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Psychological Child Abuse - What is it and How to Report it?


What is Child Abuse?

The term “Child Abuse” refers to anything that can cause significant harm to a child.

There are different forms of abuse, including emotional, physical and sexual abuse as well as child neglect.

What is Emotional or Psychological Child Abuse?

Emotional or psychological child abuse refers to emotional mistreatment of neglect of a child which may have an adverse effect on the psychological development of the child.

Psychological child abuse has many examples and covers a wide range of behaviours, however some examples may be:

  • Constantly humiliating and criticizing a child

  • Forcing a child to do degrading things

  • Constantly making a child the subject of hurtful jokes and mean sarcasm

  • Disallowing the child to have friends or controlling them in such a way their personal freedom is severely limited

  • Persistently ignoring the child

Psychological Child Abuse also includes forcing a child to take on responsibilities which may not be appropriate for their age or allowing them to witness abuse or drug-taking.

Am I under a duty to report child abuse?

Nobody is under any legal obligation to report abuse.

However, in certain jobs a person may be under the duty to report abuse, by Child Protection Policies at their workplace. Such policies will generally apply to those who work with children such as teachers, health service professionals and police officers.

If you suspect the abuse of a child, it is recommended you report it for the child's safety. You can report it to your local councils social services, the police or the NSPCC.

If a child is in immediate danger or risk, you should call 999.

To report a risk of child abuse you do not have to be sure that child abuse is occurring and are able to report suspected child abuse. The relevant authorities will then investigate accordingly.

Will the parents know that I have phoned Children’s Services about their child?

Generally, the name of the person who reported the possible abuse will not be shared with anyone apart from internal children's service workers. This means that the parents of the child will not be told either.

While informing children services about possible abuse, it is encouraged to give your details however it is possible to remain anonymous.

Both the police and the NSPCC have the power to make referrals to Children’s Services.

Will I know what Children’s Services decide to do after phoning them?

Generally, the person who reported the abuse will not be given further updates about the case. This is because it will generally be counted as a breach of confidentiality.

One situation where this is not the case is if the person who reported the suspected abuse has parental responsibility of the child. In this case, they will be updated about the case as it continues due to their involvement in the child’s lives.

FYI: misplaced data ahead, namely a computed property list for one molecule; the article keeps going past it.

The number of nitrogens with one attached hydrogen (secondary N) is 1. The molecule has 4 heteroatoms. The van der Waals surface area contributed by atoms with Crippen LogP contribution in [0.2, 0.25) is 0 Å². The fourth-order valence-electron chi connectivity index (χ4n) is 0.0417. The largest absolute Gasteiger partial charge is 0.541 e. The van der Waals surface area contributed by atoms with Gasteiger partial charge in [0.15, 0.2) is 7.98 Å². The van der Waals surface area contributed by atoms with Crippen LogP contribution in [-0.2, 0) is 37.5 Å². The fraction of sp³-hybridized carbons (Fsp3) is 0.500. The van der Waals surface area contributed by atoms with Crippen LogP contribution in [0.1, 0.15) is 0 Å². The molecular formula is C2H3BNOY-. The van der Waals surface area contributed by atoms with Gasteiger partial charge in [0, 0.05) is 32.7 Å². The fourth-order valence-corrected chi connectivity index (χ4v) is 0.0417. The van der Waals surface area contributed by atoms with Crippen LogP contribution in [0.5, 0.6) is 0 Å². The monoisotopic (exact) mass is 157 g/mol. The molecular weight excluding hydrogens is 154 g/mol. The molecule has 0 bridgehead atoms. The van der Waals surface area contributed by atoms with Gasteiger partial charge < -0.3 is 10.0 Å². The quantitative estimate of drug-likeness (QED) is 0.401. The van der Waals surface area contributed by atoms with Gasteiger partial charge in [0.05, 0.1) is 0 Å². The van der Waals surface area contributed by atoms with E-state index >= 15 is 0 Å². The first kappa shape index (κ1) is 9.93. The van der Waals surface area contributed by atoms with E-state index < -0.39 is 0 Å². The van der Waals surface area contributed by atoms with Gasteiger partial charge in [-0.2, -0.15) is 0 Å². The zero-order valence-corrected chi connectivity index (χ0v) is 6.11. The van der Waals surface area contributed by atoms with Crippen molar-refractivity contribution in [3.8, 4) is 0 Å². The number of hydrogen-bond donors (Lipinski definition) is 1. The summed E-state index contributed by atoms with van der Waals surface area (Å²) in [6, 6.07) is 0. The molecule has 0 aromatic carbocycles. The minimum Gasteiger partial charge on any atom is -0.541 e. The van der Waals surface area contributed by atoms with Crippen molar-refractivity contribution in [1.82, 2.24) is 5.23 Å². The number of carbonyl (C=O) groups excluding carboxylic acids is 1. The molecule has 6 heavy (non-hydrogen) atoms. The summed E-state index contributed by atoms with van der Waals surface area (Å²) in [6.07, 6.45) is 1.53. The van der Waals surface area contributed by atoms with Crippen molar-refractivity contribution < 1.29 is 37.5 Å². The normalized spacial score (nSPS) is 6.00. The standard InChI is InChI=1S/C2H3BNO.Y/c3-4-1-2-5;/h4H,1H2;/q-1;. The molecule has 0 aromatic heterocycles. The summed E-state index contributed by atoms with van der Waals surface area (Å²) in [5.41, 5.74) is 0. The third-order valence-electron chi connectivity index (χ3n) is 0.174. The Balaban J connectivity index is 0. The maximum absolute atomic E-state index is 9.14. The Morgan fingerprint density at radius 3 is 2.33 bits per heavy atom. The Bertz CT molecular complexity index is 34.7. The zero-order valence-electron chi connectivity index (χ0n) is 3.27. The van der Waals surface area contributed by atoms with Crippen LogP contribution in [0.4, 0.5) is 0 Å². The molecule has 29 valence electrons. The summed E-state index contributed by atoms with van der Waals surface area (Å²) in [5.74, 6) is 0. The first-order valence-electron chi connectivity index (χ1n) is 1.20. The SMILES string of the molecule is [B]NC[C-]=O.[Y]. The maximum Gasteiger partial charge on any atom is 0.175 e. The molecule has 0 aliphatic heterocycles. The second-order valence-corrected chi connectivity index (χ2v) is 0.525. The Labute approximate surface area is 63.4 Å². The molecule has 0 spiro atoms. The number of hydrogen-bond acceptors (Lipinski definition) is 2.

What should I do if I know a child is at risk of harm but Children’s Services will not investigate?

If a person believes that a child is suffering abuse or likely to suffer abuse, but the Children’s Services is not acting further, then such person can do the following;

  • Remind the Children’s Services of your complaint

  • Rereport the family to Children's Services, especially if any new information has come to light

  • Make a complaint the Children’s Services director about the negligence of the Children’s Services department

  • Contact and ask to make a referral to NSPCC

  • It may also be beneficial to the child to alert their teachers or school

If Children’s Services suspect my child has been abused, and come to see me, do I have to speak to them?

It is not mandatory for a parent to speak to the Children’ Services.

However, it is incredibly important that parents cooperate with Children’s Services. If a parent refuses to cooperate with the Children’s Services then it is likely they will take further action against the parent.

The Children’s Services will never simply ignore an allegation if parents refuse to cooperate, and their priority will always be the child's welfare.

If Children’s Services want my child to have a medical examination, do I have to agree?

To perform a medical examinations on a child, Child Services will need the consent of one of the following:

  • Those with parental responsibility of the child

  • The courts - by court order

  • Or, in certain cases, if an older child is deemed competent enough to consent and understand the situation, they may be allowed to give their own consent.

If children's services want to take a child to the Doctor and the parents are not comfortable with this, the parent can ask if they can take the child themselves. It depends on the specifics of each case on what Child Services will allow.

It is highly advisable that the parent should cooperate in the medical examination as refusing to do so can lead to further proceedings in court.

Note: This article is not legal advice and should not be counted as legal advise.


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